To be eligible to apply for this scheme, businesses must meet the following requirements:

  1. be UK based with an annual turnover of no more than £45 million;
  2. the application must be for business purposes;
  3. the facility will be used to support primarily trading in the UK;
  4. they wish to borrow up to a maximum of £5m for a term of up to six years for term loans and asset finance or for a term of 3 years for overdrafts and invoice finance facilities.
  5. their business must generate more than 50% of its turnover from trading activity

SMEs must also have a borrowing proposal which, were it not for the COVID-19 pandemic, would be considered viable by the lender, and for which the lender believes the provision of finance will enable your business to trade out of any short-to-medium term difficulty

Deferment of VAT and Income Tax payments

VAT payments will automatically be deferred for all UK businesses from 20 March 2020 until 30 June 2020. Businesses will have until the end of the 2020/2021 tax year to pay any liabilities that have accumulated during the deferral period.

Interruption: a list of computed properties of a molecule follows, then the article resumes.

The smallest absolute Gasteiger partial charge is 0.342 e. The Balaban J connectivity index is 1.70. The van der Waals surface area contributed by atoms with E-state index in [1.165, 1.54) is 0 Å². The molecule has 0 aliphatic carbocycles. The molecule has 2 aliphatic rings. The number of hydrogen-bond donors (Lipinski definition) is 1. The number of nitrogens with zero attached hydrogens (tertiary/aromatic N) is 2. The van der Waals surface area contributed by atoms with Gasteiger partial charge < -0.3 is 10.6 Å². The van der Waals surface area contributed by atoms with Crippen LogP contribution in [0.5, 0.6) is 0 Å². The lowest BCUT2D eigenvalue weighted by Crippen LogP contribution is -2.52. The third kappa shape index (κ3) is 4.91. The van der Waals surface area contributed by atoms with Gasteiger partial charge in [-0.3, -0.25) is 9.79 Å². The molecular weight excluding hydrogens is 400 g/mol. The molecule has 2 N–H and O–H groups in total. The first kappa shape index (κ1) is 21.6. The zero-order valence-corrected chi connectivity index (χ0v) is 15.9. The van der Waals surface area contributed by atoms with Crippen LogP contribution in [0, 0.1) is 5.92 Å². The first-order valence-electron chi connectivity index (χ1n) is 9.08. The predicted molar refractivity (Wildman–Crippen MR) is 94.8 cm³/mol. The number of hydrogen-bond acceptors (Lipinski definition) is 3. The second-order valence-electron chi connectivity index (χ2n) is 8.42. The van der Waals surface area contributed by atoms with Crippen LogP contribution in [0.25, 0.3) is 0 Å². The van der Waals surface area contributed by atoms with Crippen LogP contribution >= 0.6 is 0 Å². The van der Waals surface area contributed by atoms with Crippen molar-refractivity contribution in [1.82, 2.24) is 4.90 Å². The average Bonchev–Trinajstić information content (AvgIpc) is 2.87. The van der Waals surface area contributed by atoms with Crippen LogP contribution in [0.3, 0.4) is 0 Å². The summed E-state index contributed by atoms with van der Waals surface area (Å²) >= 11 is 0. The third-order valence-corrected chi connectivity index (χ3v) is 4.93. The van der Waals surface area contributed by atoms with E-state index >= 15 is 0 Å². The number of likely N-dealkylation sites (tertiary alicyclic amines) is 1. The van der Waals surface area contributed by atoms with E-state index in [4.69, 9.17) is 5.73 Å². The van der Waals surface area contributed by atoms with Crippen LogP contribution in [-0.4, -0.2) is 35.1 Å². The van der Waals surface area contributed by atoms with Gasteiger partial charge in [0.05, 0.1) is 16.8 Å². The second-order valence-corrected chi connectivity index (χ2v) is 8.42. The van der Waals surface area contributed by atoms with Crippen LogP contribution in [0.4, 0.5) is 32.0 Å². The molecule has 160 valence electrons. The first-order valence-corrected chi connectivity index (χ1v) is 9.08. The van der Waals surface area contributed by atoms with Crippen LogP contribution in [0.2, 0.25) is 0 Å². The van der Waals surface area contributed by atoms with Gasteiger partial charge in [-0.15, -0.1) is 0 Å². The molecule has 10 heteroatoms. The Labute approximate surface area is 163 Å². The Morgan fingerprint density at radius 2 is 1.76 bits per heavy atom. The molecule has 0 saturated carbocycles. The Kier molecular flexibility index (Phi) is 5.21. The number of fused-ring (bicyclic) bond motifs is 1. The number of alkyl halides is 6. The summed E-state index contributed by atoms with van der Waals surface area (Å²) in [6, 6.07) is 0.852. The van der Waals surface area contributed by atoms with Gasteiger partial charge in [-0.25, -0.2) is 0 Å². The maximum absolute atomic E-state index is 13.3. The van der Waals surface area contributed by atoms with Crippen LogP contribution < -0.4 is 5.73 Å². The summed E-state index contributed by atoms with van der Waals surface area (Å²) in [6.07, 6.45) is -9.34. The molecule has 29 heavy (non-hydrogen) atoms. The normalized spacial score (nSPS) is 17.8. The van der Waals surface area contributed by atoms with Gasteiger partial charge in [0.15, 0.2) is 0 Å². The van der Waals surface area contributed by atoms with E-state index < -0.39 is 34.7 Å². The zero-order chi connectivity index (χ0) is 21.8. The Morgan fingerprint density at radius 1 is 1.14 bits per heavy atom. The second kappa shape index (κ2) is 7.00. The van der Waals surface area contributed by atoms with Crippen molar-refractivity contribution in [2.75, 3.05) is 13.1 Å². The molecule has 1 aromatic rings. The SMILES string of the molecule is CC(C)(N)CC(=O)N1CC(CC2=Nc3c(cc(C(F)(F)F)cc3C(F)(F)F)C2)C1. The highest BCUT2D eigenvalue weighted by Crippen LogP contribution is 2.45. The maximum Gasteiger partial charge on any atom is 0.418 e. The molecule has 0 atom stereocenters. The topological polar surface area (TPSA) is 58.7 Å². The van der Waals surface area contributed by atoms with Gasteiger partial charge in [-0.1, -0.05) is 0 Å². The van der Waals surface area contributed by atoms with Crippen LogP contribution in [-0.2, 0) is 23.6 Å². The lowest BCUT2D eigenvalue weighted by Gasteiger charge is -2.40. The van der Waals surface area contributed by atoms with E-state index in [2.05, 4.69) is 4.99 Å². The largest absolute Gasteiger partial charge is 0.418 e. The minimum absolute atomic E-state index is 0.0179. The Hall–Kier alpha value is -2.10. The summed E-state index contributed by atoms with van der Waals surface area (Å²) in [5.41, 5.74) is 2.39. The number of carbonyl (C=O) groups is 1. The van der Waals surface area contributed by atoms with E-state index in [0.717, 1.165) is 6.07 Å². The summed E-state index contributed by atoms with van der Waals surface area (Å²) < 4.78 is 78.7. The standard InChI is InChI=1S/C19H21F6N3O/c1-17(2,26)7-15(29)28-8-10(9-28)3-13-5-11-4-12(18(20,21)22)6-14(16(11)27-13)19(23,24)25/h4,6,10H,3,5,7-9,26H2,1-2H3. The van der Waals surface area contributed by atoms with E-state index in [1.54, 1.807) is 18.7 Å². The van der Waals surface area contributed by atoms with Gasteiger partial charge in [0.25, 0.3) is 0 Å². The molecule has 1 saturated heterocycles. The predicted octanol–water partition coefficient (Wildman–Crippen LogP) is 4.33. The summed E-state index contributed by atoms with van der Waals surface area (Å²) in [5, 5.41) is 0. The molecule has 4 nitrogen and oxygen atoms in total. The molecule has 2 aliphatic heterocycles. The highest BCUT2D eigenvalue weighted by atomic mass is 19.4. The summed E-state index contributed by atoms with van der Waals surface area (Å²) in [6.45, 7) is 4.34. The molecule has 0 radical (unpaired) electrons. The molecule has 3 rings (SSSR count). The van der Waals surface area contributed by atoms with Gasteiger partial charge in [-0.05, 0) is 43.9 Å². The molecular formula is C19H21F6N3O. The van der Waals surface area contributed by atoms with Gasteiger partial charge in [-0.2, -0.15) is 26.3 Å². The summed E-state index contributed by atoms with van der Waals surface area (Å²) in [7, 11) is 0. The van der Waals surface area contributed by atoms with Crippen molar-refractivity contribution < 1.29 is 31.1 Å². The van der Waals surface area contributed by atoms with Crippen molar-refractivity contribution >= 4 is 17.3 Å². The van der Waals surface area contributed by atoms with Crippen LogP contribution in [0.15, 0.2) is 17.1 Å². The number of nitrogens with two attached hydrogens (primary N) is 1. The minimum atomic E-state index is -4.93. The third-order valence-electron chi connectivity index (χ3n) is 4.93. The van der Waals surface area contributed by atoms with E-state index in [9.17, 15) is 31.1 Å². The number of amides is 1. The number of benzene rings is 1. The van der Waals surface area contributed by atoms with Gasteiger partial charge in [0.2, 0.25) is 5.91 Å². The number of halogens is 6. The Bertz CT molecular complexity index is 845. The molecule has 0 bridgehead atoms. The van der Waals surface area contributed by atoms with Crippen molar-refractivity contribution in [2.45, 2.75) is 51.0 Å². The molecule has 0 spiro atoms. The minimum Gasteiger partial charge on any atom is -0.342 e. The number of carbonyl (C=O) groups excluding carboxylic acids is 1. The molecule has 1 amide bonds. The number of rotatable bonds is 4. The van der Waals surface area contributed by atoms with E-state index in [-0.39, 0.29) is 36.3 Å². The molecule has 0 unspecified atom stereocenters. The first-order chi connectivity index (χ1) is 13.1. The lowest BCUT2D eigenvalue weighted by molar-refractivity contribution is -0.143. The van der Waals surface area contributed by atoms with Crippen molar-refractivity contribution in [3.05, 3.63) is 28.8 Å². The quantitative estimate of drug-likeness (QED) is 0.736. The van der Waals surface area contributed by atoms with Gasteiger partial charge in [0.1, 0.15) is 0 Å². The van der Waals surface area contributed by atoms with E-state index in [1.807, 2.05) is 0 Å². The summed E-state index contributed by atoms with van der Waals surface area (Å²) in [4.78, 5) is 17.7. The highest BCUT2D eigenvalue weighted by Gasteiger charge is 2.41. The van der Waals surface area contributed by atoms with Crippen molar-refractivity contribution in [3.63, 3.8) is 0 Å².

For the self-employed, payments due on the 31 July 2020 under the Income Tax Self-Assessment will be automatically deferred until the 31 January 2021 but you can choose to still make payment by 31 July 2020 if you wish to do so.

Self-employment Income Support Scheme

In addition to the above support for the self-employed, the government has recently announced the Self-employment Income Support Scheme (SEISS) for self-employed individuals (including members of partnerships) who have lost income due to coronavirus. Those individuals will be able to claim a taxable grant worth 80% of their trading profits up to a maximum of £2,500 per month for the next 3 months.